Bacteria evolve a way to share electrons

04 Dec

Life is powered by the shuffling of electrons. When organisms break down a food source like a sugar, they're really extracting high-energy electrons, which they shuffle down through intermediate proteins before they end up in a final electron acceptor. For most of the life we're familiar with, that acceptor is oxygen. But for various microbes that thrive in the absence of oxygen, a variety of other chemicals are used.

A few bacteria don't even use a chemical receptor at all, instead transferring their excess electrons to metals in their environment (these can form the basis of microbial fuel cells). Now, researchers have witnessed the evolution of a bacteria that transfers its electrons to another bacteria, which goes on to put them to further use.

There are a number of symbiotic relationships like this among the microbes, some of which can metabolize an organic molecule, while others can transfer them to a low-energy chemical. Typically, the bugs exchange an organic chemical or hydrogen to a symbiotic bacteria that extracts further energy from it.

In the current paper, the authors forced two different species of bacteria to live in an anaerobic environment, and provided them with ethanol as food. Initially, they grew very poorly. After several transfers, however, the rate of growth improved, and small, colored nodules began to appear in the culture, which contained a mix of the two types of bacteria. The authors checked a number of the chemicals that are typically used to transfer electrons in these symbiotic cultures, but saw no evidence of their being used.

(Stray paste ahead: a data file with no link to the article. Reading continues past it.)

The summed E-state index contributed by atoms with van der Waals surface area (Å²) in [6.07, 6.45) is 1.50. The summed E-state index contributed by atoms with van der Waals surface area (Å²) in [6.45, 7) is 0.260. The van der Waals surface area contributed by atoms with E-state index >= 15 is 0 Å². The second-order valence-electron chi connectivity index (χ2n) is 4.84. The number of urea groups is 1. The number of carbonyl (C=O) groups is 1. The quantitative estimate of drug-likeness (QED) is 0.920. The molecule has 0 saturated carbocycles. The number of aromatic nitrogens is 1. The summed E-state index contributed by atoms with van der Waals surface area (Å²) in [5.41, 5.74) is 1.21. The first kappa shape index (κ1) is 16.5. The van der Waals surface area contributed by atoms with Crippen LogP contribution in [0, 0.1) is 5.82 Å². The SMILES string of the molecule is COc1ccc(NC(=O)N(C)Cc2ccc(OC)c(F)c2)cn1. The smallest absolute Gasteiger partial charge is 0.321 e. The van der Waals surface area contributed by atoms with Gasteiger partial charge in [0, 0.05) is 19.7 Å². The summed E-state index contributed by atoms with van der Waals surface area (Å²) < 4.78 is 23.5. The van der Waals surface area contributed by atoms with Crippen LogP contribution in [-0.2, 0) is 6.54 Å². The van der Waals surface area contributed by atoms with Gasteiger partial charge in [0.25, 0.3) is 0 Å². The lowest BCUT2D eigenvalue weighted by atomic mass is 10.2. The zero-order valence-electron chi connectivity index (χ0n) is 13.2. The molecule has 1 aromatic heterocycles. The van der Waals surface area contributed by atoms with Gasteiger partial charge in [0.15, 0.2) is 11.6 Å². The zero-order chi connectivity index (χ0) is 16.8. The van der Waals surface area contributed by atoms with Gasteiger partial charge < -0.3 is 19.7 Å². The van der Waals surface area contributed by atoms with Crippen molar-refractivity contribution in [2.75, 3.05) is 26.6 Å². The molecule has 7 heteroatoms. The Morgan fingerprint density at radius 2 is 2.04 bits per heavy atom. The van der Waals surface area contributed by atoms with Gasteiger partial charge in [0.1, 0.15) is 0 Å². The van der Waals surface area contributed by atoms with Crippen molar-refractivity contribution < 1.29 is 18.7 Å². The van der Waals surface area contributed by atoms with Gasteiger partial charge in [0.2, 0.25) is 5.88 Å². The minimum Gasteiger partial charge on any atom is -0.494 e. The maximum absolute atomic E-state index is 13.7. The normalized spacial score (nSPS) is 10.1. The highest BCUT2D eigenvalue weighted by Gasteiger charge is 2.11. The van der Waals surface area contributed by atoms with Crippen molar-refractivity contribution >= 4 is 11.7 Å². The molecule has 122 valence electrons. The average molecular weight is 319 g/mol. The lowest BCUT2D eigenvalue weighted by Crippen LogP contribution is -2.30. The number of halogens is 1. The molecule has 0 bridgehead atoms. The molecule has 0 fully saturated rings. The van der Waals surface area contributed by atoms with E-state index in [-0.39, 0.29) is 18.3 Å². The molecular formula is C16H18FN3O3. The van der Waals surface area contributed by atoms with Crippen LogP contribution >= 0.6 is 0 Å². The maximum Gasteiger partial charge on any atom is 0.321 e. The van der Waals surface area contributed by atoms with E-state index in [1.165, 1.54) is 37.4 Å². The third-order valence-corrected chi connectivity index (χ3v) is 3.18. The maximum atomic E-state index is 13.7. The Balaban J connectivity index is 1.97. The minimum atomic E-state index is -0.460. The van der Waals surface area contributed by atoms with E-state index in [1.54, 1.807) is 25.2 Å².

To figure out what was going on, they did whole-genome sequencing, and found only one change: a single base missing in the gene for a protein that regulates RNA production. Making a similar mutation in another strain also allowed those bacteria to form quick-growing nodules. The mutation appears to cause proteins involved in electron transfer to be expressed at increased levels. These proteins end up on pilli, arm-like structures that extend out from the bacteria.

As a result, the authors conclude that one of the two species of bacteria has evolved the ability to transfer electrons directly to their neighboring species, allowing both to get more energy out of the limited food available.

Science, 2010. DOI: 10.1126/science.1196526  (About DOIs).

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